A Polish-inspired beetroot summer salad with apples, radish and dill
I was interested to read this week about the four distinct waves of Polish migration to the UK. I tend to only think of my parents’ generation, resettling to the UK after the Second World War and of course, of the most recent wave. In fact, there have been Poles in Britain since around 1830, following the November Uprising of 1830-1831, with a second wave happening between 1880 and 1920.
Both my mother and father’s family settled in England during the third wave, shortly after the war. My father left Poland at the tender age of sixteen, having first undertaken a forced and perilous journey of approximately 1700 miles from Poland to northern Russia. Aged eighteen, my father and his twin joined the Polish Army in Exile formed by General Anders. They formed in Buzuluk, and travelled via Tashkent, Bukhara and Moynaq. They were then part of a brigade that went to Suez and Durban in South Africa, before arriving in Scotland. Once in Scotland, they trained with a Polish tank brigade, later taking part in the Battle of Falaise, going on to liberate the towns of Ypres, Ghent and Passchendaele, amongst many others. After the war, they were kept on as peacekeeping troops.
Family history book, my father in the Polish army, Polish folk art.
It wasn’t until many years after the war my father formed a business with his brothers, who had all fortunately survived the war, and they employed my grandmother, my mother and her brother, who had also resettled in England from Poland during the war. My dad later married my mother and they had five children, of which I am the youngest. The family business employed many fellow Poles and their families creating new industry in Manchester for a period spanning three decades. Their contribution to society, like that of many migrant Poles, was not insignificant.
By the time I was born, my grandmother had her own house and a small garden here in England. I remember her garden being full of all the things that she used to grow in Poland. In fact, most Poles had a little allotment patch either at the front or at the back of their house. I remember playing in her garden and seeing plenty of beetroot, runner beans, cabbages, carrots, potatoes, radishes and lots and lots of dill. Babcia kept chickens, too, so there were always plenty of eggs. She never quite came out of war mentality, so there were lots of jars of pickles and preserves. Cooking Polish food would make her feel closer to home; it was the only cuisine she knew. Taught by my grandmother, my mother also cooked Polish food for our family and so I knew little else. As a baby my mama tells me I was weaned on beetroot soup and that I loved it.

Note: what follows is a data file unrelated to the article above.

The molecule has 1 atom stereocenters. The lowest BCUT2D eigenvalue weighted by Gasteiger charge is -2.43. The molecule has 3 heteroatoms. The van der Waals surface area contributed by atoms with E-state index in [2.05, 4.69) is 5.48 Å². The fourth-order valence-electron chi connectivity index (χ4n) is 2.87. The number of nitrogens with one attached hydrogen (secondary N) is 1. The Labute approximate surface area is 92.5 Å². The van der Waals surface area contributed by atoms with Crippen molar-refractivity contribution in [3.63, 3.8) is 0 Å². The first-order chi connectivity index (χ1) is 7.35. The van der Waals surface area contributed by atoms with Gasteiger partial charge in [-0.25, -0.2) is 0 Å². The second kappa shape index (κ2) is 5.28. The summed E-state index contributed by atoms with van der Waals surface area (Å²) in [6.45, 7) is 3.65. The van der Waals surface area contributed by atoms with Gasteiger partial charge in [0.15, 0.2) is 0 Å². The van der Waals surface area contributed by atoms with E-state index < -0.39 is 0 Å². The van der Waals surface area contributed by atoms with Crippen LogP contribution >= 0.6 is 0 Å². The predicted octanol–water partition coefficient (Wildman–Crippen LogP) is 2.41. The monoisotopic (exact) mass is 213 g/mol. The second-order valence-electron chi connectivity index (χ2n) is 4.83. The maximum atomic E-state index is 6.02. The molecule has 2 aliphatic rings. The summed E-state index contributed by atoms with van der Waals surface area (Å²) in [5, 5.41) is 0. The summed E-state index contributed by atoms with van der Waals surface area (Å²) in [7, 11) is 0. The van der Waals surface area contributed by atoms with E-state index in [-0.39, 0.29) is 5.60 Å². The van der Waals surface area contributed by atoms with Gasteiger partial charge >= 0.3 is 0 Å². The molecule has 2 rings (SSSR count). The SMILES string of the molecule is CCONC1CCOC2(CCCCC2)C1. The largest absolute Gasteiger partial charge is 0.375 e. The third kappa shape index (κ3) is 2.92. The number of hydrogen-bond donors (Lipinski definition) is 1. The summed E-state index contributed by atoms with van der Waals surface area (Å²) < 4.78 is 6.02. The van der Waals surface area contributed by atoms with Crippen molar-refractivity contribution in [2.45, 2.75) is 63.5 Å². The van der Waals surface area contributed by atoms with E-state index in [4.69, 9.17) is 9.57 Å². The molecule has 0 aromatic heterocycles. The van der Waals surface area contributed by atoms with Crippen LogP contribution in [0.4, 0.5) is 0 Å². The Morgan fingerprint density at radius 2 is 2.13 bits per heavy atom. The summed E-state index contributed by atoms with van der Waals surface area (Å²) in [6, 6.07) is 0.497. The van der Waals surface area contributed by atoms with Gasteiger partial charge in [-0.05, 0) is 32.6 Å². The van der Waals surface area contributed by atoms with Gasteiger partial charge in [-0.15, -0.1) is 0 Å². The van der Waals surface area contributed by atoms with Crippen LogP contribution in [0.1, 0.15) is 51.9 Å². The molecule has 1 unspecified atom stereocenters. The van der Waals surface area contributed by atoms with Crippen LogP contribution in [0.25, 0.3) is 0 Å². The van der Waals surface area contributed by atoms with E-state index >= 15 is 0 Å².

Migration means many things to many different people. I personally am always fascinated by stories of resettlement and relocation. They are rarely clear-cut and often there is also an element of history involved, too. I know that my parents were always incredibly grateful for the Polish community church hall, where we would often spend time marking significant occasions in Polish history, or folk dancing or fundraising with the Polish Scouts. It still exists to this day, now welcoming new Poles, arriving with predicaments of their own.
These days, of course, communities are often formed online, too. With strong links to the migrant communities around the world, Lebara, a UK-based telecoms group, are bringing together a collection of stories and articles, examining migration and offering a place for people to share collective memories; a community platform, of sorts, aimed at bringing together rather than dividing. It’s an initiative that I’m keen to support, particularly in light of my own family history and my keenness to promote positivity and inclusivity towards those who find themselves far away from home.
As well as thinking about my story and that of my parents’ migration all those years ago, I’m sharing today a recipe inspired by my grandmother’s garden, which by this time of year would be brimming with summer salad ingredients, ready to provide a colourful addition to our family table. The recipe should shortly be featured on the Lebara Community Site, too.
There are plenty of other interesting articles and recipes being added to the Lebara Community Hub all the time – pop over and have a read here.
For more Polish recipes, see www.renbehan.com/mypolishkitchen
With many thanks to Lebara UK for commissioning this recipe and for creating the migrant community hub.